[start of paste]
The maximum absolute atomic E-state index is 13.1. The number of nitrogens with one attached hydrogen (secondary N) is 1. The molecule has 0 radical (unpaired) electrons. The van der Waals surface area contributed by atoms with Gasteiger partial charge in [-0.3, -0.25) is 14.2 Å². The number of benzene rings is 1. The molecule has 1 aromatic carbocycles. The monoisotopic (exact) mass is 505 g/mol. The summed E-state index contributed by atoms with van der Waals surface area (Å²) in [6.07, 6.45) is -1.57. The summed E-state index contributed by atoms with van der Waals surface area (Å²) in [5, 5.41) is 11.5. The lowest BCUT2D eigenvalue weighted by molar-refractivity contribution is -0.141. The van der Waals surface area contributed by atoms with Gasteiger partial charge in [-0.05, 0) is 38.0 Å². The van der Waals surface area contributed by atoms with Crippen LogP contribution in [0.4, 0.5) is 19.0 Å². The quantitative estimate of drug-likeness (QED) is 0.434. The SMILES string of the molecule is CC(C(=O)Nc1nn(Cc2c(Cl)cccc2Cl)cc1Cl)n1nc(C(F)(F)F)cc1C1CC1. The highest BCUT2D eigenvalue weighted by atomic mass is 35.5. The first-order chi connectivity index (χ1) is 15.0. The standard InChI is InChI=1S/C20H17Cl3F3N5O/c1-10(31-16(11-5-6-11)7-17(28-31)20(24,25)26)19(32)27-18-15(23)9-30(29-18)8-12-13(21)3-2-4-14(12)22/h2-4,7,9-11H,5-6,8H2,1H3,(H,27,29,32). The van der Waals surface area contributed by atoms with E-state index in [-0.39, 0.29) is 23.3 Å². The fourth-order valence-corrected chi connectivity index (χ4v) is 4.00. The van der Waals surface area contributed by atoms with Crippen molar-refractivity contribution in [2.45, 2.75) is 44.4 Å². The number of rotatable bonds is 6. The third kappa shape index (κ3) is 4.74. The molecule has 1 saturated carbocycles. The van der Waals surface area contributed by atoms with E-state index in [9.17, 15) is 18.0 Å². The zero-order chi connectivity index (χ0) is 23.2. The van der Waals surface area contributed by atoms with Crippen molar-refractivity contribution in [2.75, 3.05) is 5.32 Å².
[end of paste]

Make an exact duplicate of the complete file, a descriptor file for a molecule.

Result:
The maximum absolute atomic E-state index is 13.1. The number of nitrogens with one attached hydrogen (secondary N) is 1. The molecule has 0 radical (unpaired) electrons. The van der Waals surface area contributed by atoms with Gasteiger partial charge in [-0.3, -0.25) is 14.2 Å². The number of benzene rings is 1. The molecule has 1 aromatic carbocycles. The monoisotopic (exact) mass is 505 g/mol. The summed E-state index contributed by atoms with van der Waals surface area (Å²) in [6.07, 6.45) is -1.57. The summed E-state index contributed by atoms with van der Waals surface area (Å²) in [5, 5.41) is 11.5. The lowest BCUT2D eigenvalue weighted by molar-refractivity contribution is -0.141. The van der Waals surface area contributed by atoms with Gasteiger partial charge in [-0.05, 0) is 38.0 Å². The van der Waals surface area contributed by atoms with Crippen LogP contribution in [0.4, 0.5) is 19.0 Å². The quantitative estimate of drug-likeness (QED) is 0.434. The SMILES string of the molecule is CC(C(=O)Nc1nn(Cc2c(Cl)cccc2Cl)cc1Cl)n1nc(C(F)(F)F)cc1C1CC1. The highest BCUT2D eigenvalue weighted by atomic mass is 35.5. The first-order chi connectivity index (χ1) is 15.0. The standard InChI is InChI=1S/C20H17Cl3F3N5O/c1-10(31-16(11-5-6-11)7-17(28-31)20(24,25)26)19(32)27-18-15(23)9-30(29-18)8-12-13(21)3-2-4-14(12)22/h2-4,7,9-11H,5-6,8H2,1H3,(H,27,29,32). The van der Waals surface area contributed by atoms with E-state index in [-0.39, 0.29) is 23.3 Å². The fourth-order valence-corrected chi connectivity index (χ4v) is 4.00. The van der Waals surface area contributed by atoms with Crippen molar-refractivity contribution in [2.45, 2.75) is 44.4 Å². The number of rotatable bonds is 6. The third kappa shape index (κ3) is 4.74. The molecule has 1 saturated carbocycles. The van der Waals surface area contributed by atoms with E-state index in [9.17, 15) is 18.0 Å². The zero-order chi connectivity index (χ0) is 23.2. The van der Waals surface area contributed by atoms with Crippen molar-refractivity contribution in [2.75, 3.05) is 5.32 Å².